Although immunotherapy has shown promise for patients with resectable gastroesophageal tumors, the ATTRACTION-5 trial was the first phase III trial to demonstrate negative results in this setting. This failure can have several causes: Immunotherapy was administered after removal of the tumor, which could result in insufficient memory T cell activation and ultimately no efficacy of immunotherapy. The treatment strategy of resectable stage III patients in Europe is significantly different from that of Asian patients because neoadjuvant treatment has been introduced as a safe and effective option for the former [23]. In contrast to ATTRACTION‑5, implementation of immunotherapy in the neoadjuvant setting is currently being investigated in numerous clinical trials [24, 25]. In addition, ATTRACTION‑5 did not perform a selection of patients based on the biomarker profile, as many clinical trials in the advanced setting showed better outcomes for patients with biomarker positivity. Furthermore, the chemotherapy backbone used in the ATTRACTION-5 trial is not recognized worldwide. In Europe and the United States, a triplet regimen is standard as perioperative treatment, and treatment with S1 is usually not feasible in these parts of the world.

Pancreatic adenocarcinoma

NAPOLI-3 study

Based on the phase III study NAPOLI‑1 investigating the role of NALIRI (liposomal irinotecan, 5‑fluorouracil [FU], and leucovorin) in the second-line setting after progression under a gemcitabine-based regimen [26], the phase III study NAPOLI‑3 presented at ASCO GI 2023 and recently published investigated the triplet chemotherapy regimen NALIRIFOX (liposomal irinotecan 50 mg/m2, 5‑FU 2400 mg/m2, leucovorin 400 mg/m2, and oxaliplatin 60 mg/m2) given on day 1 and 15 of a 28-day cycle compared to the combination of gemcitabine and nab-paclitaxel in the first-line setting in previously untreated pancreatic cancer patients [27]. After a median follow-up of 16.1 months, the primary endpoint of OS was 11.1 months in the triplet chemotherapy arm versus 9.2 months with gemcitabine and nab-paclitaxel (HR: 0.84; 95% CI: 0.71–0.99, p = 0.04). It was also shown that PFS was significantly longer with the triplet combination, with 7.4 versus 5.6 months (HR: 0.70, 95% CI: 0.59–0.84; p = 0.0001), and the ORR was quite comparable at 41.8% versus 36.2%. Comparing the toxicity profile of both regimens, no significant differences were observed with a comparable amount of grade 3/4 adverse events (AEs) comprising diarrhea, nausea, vomiting, and hypokalemia as the most frequently observed ones. Whether NALIRIFOX appears beneficial over the standard triplet regimen of FOLFIRINOX is difficult to answer since no phase III trials to date have compared these two regimens. However, when comparing the results of NALIRIFOX in the NAPOLI-3 trial with FOLFIRINOX of the PRODIGE-4/ACCORD-11 trial [28], median OS was completely similar with 11.1 months. With regard to the safety profile, 87% of patients experienced grade 3/4 AEs with NALIRIFOX according to the NAPOLI-3 trial, whereas about 76% had been described so far with FOLFIRINOX according to larger randomized studies. Grade 3/4 AEs seem to differ between the two regimens with diarrhea (20%), hypokalemia (15%), and neutropenia (14%) being the most frequently observed AE with NALIRIFOX and neutropenia (46%), fatigue (24%), and vomiting (15%) with FOLFIRINOX. Since there are no randomized data comparing FOLFIRINOX with gem/nab-paclitaxel, the data of NAPOLI‑3 support the NALIRIFOX regimen as the new standard of care in patients with a good performance status as first-line treatment.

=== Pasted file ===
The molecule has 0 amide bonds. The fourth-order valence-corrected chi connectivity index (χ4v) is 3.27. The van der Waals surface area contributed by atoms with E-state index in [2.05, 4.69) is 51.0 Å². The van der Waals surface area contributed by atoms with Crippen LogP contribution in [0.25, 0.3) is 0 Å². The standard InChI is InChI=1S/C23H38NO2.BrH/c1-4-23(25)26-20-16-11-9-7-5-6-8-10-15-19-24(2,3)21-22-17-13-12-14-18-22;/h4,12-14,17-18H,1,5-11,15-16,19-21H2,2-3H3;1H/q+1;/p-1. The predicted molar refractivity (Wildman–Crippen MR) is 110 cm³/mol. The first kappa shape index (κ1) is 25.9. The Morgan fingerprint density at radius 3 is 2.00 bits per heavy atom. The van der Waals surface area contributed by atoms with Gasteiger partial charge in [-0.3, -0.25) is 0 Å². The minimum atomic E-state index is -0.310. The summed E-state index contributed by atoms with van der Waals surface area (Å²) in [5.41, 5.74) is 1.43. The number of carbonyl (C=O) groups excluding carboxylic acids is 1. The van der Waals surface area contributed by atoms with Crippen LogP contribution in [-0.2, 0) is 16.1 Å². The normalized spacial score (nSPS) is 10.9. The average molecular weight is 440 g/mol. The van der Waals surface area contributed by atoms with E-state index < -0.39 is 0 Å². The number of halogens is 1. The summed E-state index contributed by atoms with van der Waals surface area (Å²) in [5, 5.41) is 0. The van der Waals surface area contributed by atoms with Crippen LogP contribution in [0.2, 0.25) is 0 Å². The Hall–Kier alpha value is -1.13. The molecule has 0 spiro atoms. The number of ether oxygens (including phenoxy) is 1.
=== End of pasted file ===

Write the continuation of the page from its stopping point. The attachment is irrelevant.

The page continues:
Conflict of interest

A. Ilhan-Mutlu declares following potential conflict of interests: Participation in advisory boards organized by MSD, Servier, Daiichi Sankyo, BMS and Astellas; lecture honoraria from Eli Lilly, Servier, BMS, MSD, Astellas and Daiichi Sankyo; consulting for Astellas, MSD, Amgen and Astra Zeneca; travel support from BMS, Roche, Eli Lilly and Daiichi Sankyo. E.S. Bergen has honoraria for lectures, consultation or advisory board participation from Servier.
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Metadaten
Titel
Upper-GI highlights from ASCO and ASCO-GI 2023 meetings: changing paradigm in treatment sequence
verfasst von
Aysegül Ilhan-Mutlu, MD, PhD
Elisabeth Sophie Bergen, MD, PhD
Publikationsdatum
29.12.2023
Verlag
Springer Vienna
Erschienen in
memo - Magazine of European Medical Oncology
Print ISSN: 1865-5041
Elektronische ISSN: 1865-5076
DOI
https://doi.org/10.1007/s12254-023-00944-8